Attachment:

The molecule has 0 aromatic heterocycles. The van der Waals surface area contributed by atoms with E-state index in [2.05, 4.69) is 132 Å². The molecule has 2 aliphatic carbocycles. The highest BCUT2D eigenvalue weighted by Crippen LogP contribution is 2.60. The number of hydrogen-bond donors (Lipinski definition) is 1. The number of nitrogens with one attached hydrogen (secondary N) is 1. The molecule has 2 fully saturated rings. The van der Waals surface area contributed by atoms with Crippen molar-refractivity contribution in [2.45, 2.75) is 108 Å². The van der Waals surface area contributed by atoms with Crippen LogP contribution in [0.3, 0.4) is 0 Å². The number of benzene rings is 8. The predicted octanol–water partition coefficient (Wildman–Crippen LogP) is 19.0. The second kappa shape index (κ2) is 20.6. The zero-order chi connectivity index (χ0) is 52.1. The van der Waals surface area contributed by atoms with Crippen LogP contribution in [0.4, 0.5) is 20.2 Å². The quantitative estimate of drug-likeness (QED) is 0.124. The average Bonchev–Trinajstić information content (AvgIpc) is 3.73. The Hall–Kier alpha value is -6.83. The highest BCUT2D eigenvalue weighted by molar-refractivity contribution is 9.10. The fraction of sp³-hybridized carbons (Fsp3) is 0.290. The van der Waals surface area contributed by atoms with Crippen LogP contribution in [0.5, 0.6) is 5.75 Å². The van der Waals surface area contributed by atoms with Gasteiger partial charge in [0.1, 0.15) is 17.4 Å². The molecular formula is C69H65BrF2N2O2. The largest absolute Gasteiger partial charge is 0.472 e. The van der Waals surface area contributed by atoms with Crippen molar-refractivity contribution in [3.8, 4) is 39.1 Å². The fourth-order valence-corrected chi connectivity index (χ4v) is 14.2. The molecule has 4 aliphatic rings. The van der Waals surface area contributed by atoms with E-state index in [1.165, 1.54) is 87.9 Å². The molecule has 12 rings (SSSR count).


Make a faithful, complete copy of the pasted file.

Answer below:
The molecule has 0 aromatic heterocycles. The van der Waals surface area contributed by atoms with E-state index in [2.05, 4.69) is 132 Å². The molecule has 2 aliphatic carbocycles. The highest BCUT2D eigenvalue weighted by Crippen LogP contribution is 2.60. The number of hydrogen-bond donors (Lipinski definition) is 1. The number of nitrogens with one attached hydrogen (secondary N) is 1. The molecule has 2 fully saturated rings. The van der Waals surface area contributed by atoms with Crippen molar-refractivity contribution in [2.45, 2.75) is 108 Å². The van der Waals surface area contributed by atoms with Crippen LogP contribution in [0.3, 0.4) is 0 Å². The number of benzene rings is 8. The predicted octanol–water partition coefficient (Wildman–Crippen LogP) is 19.0. The second kappa shape index (κ2) is 20.6. The zero-order chi connectivity index (χ0) is 52.1. The van der Waals surface area contributed by atoms with Crippen LogP contribution in [0.4, 0.5) is 20.2 Å². The quantitative estimate of drug-likeness (QED) is 0.124. The average Bonchev–Trinajstić information content (AvgIpc) is 3.73. The Hall–Kier alpha value is -6.83. The highest BCUT2D eigenvalue weighted by molar-refractivity contribution is 9.10. The fraction of sp³-hybridized carbons (Fsp3) is 0.290. The van der Waals surface area contributed by atoms with Crippen LogP contribution in [0.5, 0.6) is 5.75 Å². The van der Waals surface area contributed by atoms with Gasteiger partial charge in [0.1, 0.15) is 17.4 Å². The molecular formula is C69H65BrF2N2O2. The largest absolute Gasteiger partial charge is 0.472 e. The van der Waals surface area contributed by atoms with Crippen molar-refractivity contribution in [3.8, 4) is 39.1 Å². The fourth-order valence-corrected chi connectivity index (χ4v) is 14.2. The molecule has 4 aliphatic rings. The van der Waals surface area contributed by atoms with E-state index in [1.165, 1.54) is 87.9 Å². The molecule has 12 rings (SSSR count).